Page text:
Postdoc Spotlight - Ryan C. Porter

Ryan Porter

Ryan C. Porter grew up in Seattle with a knack for white water rafting. While working as a raft guide in Alaska the summer after his freshman year at Whitman College in Walla Walla, Washington, he was blown away by the mountains and glaciers surrounding him. As he was gliding downriver describing the rugged terrain to his tour groups, he realized he really didn’t know much about how the Earth around him evolved into the landscape seen today. When Ryan returned to school that fall, he immediately switched his major to geophysics and hasn’t turned back.


Geoscientist Richard Carlson Awarded the Arthur L. Day Medal


Carnegie Institute for Science Department of Terrestrial Magnetism (DTM) geochemist Richard Carlson was awarded the prestigious Arthur L. Day Medal at the Geological Society of America (GSA) meeting in Denver, Colorado on Monday, 28 October 2013. The Day Medal is awarded to recognize a geoscientist for his/her outstanding achievement in the contribution to geologic research through the utilization of physics and chemistry in addressing geologic problems.

Carnegie President, Richard Meserve, remarked, “Rick is very deserving of this distinction, he is highly accomplished in his field and is an exceptional mentor. He typifies a Carnegie scientist.”


Kent Ford & Vera Rubin's Image Tube Spectrograph named in Smithsonian's "101 Objects that Made America"

101 Objects that Made America

In the early 1970s, astronomer Vera Rubin and Kent Ford at the Carnegie Institution for Science attached the Image Tube Spectrograph to several large telescopes to analyze distant spiral galaxies. This state-of-the-art instrument allowed telescopes to observe objects that were many times fainter than those that had been previously studied. What they found would change our understanding of the universe: The galaxies’ outer arms were rotating at velocities that should have made their stars fly away—but didn’t. The only explanation, Rubin decided, was that the galaxies contained far more mass than we could see. It was the strongest evidence yet for the existence of dark matter, now believed to make up 26.8 percent of all the stuff that exists.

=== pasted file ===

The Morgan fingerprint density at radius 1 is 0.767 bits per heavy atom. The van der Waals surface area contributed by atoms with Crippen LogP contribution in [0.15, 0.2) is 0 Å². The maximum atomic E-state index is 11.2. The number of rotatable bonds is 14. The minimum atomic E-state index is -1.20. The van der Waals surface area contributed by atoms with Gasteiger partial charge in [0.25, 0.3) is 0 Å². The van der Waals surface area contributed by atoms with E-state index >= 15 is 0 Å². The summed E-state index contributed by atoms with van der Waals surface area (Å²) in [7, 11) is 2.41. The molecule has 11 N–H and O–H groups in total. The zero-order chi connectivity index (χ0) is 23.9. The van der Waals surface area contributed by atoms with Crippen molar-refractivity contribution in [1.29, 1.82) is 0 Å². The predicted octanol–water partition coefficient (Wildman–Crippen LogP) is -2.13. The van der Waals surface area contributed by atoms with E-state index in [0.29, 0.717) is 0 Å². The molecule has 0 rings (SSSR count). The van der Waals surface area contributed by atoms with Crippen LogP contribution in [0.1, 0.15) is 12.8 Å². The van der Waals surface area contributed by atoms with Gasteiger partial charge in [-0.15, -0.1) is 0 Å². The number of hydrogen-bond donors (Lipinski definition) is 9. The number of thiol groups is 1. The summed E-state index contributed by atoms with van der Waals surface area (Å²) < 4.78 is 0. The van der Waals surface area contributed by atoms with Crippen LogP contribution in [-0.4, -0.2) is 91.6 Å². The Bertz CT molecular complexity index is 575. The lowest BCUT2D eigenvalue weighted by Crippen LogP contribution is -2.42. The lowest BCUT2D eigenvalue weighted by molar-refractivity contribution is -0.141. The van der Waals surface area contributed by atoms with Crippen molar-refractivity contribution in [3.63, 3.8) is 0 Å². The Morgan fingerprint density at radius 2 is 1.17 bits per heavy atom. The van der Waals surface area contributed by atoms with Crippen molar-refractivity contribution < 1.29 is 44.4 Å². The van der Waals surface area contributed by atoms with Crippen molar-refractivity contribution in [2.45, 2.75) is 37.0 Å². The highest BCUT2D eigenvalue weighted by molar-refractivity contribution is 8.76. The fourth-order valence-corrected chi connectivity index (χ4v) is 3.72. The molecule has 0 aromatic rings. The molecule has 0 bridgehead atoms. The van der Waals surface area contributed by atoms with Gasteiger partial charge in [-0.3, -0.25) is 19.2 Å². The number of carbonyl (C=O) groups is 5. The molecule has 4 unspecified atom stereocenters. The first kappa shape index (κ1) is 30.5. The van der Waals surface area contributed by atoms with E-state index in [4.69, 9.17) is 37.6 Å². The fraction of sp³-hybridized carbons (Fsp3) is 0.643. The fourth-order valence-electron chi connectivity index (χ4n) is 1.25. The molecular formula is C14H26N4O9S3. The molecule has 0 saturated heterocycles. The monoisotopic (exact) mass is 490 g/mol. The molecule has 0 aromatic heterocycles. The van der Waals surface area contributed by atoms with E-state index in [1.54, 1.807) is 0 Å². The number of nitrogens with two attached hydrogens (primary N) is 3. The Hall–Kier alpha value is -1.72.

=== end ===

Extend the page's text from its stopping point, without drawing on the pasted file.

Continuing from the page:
Rubin and DTM collaborators Ford, Norbert Thonnard, and John Graham were among the first astronomers to examine the systemic velocities of galaxies to see if there are large-scale motions of galaxies, superposed on the general expansion of the universe. Their early work, and more recent work by others, suggests that such motions exist.


How to Communicate Science with a Story

Alan Alda Center for Communicating Science

On Thursday, October 17th 2013, Lydia Franco-Hodges and Christie Nicholson of Stony Brook University's Alan Alda Center for Communicating Science came to the Department of Terrestrial Magnetism’s (DTM) campus and gave a workshop to the DTM Postdoctoral fellows on how to passionately and effectively communicate their scientific research and engage an audience.

The Alan Alda Center for Communicating Science works to enhance the understanding of science by training the next generation of scientists and health professionals to communicate more effectively with the public, public officials, the media and others outside their own discipline. But why is communicating science important?


Found: Planets Skimming a Star’s Surface

Brian Jackson

A new planet-hunting survey has revealed planetary candidates with orbital periods as short as four hours and so close to their host stars that they are nearly skimming the stellar surface. If confirmed, these candidates would be among the closest planets to their stars discovered so far. DTM Post Doctoral Fellow, Brian Jackson, presented his team’s findings, which are based on data from NASA’s Kepler mission, at the American Astronomical Society’s Division of Planetary Sciences meeting Tuesday.


DTM Joins SOME to Celebrate 35 Years of Feeding the Homeless in Washington, D.C.


On Sunday, 6 October 2013, So Others Might Eat (SOME) held its 35th anniversary celebration at the Copley Formal Lounge at Georgetown University where the Georgetown University Gospel Choir and the Georgetown A Cappella Group, The GraceNotes, both paid tribute to SOME’s work. DTM’s Director, Lindy Elkins-Tanton, her husband James, and Daniela Power, were among the honored guests that night.